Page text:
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The employees are expected to plan their expenditure and avail loans prudently and responsibly.

Is this sentence correct? Is it necessary to use of after avail in this sentence? Please give the reason if so. Thank You.

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    I think this usage is defined by OED as: 4. reflexive. To benefit or advantage oneself. Obsolete. - regardless of whether it's expressed using themselves [of loans] or not. – FumbleFingers Feb 19 '15 at 20:27
  • What is OED? I cannot clearly understand what you said. Can you explain in simple words? Thanks – Anupam Feb 19 '15 at 20:43
  • Idiomatically your sentence should read: ...plan their expenditure and avail themselves of loans prudently and responsibly. – WS2 Feb 19 '15 at 20:44
  • Yes that's what i thought too with proper format to use avail. But then i thought is it necessary to use 'themselves of' after it which the sentence is already indicating indirectly. Am i right? – Anupam Feb 19 '15 at 20:46
  • Even though it's implied, it's always included in the idiom. – Barmar Feb 19 '15 at 20:59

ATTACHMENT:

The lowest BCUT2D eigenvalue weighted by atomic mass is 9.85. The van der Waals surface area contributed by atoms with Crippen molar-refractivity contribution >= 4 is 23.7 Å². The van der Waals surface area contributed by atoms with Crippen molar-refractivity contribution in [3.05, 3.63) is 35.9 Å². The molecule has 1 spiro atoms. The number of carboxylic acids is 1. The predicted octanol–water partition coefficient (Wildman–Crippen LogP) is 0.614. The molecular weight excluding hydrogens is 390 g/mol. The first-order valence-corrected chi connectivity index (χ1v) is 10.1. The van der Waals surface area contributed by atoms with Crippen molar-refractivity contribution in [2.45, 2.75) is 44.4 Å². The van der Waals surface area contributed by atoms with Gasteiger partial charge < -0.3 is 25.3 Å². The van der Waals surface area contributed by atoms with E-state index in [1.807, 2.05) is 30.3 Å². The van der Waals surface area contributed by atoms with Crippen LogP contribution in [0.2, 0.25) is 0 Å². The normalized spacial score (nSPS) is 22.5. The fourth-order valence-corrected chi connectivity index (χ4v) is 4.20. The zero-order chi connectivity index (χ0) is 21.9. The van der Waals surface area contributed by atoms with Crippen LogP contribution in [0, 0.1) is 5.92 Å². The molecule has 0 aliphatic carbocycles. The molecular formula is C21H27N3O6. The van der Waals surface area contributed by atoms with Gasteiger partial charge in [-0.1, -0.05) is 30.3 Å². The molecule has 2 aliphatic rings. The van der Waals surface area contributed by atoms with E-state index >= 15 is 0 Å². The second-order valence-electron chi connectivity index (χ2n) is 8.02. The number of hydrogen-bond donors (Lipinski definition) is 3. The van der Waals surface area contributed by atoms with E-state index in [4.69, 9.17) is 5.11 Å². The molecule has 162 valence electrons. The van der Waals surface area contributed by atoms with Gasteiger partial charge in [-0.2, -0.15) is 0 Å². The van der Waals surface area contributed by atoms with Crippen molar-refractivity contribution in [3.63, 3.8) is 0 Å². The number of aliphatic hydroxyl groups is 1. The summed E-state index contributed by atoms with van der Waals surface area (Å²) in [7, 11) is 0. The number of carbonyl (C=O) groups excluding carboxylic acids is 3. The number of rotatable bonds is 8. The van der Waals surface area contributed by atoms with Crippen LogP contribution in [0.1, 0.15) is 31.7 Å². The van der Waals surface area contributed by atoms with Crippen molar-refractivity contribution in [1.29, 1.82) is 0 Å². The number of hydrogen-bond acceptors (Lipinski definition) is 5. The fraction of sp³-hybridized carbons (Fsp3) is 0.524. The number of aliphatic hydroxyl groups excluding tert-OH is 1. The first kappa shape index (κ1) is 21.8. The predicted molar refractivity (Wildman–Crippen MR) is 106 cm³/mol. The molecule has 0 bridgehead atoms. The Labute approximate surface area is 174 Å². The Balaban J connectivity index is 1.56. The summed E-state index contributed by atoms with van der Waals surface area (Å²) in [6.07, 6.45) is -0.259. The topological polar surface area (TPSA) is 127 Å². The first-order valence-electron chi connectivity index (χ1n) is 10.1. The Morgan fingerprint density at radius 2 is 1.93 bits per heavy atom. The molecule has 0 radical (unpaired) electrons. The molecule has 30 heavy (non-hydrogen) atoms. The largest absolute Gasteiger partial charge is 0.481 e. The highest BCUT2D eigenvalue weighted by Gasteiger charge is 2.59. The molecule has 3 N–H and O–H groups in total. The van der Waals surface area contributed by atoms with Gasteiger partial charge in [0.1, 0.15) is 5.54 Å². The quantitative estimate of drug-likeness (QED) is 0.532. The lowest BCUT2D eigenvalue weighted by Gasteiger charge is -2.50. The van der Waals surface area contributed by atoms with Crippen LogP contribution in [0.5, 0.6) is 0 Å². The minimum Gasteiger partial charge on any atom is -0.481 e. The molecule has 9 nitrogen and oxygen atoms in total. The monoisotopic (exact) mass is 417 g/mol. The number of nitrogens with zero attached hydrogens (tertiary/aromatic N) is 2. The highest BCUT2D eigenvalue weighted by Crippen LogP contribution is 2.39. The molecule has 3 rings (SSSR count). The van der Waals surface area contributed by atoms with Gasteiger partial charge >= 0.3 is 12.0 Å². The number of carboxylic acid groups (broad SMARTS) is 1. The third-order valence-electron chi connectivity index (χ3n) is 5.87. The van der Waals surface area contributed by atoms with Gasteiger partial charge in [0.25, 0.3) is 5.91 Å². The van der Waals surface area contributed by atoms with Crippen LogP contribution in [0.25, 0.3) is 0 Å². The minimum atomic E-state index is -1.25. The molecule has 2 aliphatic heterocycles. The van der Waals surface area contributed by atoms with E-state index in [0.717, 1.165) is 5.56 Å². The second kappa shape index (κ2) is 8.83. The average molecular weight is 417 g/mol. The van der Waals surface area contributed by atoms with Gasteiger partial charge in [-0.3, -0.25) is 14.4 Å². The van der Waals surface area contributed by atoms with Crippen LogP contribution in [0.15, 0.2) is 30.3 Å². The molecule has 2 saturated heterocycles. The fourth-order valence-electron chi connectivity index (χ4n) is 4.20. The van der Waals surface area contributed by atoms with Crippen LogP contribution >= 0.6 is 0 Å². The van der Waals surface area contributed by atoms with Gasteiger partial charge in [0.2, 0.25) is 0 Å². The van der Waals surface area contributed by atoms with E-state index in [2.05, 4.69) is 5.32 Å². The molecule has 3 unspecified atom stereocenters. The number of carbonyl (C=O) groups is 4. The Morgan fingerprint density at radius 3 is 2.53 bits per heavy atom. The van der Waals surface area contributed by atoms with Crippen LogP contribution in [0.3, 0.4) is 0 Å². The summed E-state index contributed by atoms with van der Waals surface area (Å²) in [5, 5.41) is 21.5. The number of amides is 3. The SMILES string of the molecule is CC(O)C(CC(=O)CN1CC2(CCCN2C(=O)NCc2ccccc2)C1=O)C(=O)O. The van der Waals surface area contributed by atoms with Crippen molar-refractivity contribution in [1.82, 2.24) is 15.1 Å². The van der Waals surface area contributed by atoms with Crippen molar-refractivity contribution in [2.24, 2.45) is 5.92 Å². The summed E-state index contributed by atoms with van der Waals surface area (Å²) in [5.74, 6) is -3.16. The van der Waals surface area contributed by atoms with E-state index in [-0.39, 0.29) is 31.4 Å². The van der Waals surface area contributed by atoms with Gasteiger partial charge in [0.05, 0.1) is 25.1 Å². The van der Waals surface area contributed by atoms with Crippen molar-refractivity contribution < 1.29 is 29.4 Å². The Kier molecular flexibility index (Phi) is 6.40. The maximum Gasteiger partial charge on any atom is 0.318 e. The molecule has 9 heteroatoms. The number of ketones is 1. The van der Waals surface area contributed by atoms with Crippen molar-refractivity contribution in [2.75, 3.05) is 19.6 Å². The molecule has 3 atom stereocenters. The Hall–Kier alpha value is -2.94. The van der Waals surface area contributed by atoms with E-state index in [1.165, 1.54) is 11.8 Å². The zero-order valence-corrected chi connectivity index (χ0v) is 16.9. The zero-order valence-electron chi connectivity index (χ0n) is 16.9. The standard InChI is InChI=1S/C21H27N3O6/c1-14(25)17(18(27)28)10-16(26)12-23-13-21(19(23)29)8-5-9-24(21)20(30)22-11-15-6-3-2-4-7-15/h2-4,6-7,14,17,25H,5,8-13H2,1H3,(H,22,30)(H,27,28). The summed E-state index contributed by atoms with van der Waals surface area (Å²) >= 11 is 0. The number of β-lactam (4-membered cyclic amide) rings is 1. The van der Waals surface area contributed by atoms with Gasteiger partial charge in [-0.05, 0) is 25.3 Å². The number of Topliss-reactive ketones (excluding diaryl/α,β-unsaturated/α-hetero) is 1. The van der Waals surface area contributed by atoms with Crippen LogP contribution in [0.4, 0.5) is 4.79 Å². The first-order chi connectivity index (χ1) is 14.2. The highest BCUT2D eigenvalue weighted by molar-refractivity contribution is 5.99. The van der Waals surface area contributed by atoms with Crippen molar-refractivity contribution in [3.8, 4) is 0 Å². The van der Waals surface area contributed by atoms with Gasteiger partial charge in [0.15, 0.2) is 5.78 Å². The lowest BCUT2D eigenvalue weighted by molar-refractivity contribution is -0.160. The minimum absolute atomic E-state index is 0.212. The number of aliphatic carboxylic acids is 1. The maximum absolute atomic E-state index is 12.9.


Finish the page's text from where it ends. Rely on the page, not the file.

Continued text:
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The employees are expected to plan their expenditure and avail themselves of loans prudently and responsibly.

The entity that benefits from the availing is always in the object position. ("The plan availed the employees little," "The employees availed themselves of their boss's absence.")

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"Avail" in this case is a transitive verb, it is required that the first and successive statements align to the last statement after its use. In that there is motion within the sentence it is required then that the preposition "to" be included. In other words it should be written as, "The employees are expected to plan their expenditure and to avail loans prudently and responsibly." This makes its point clearly when you consider "...to plan..." then it should read, "... to avail ...".

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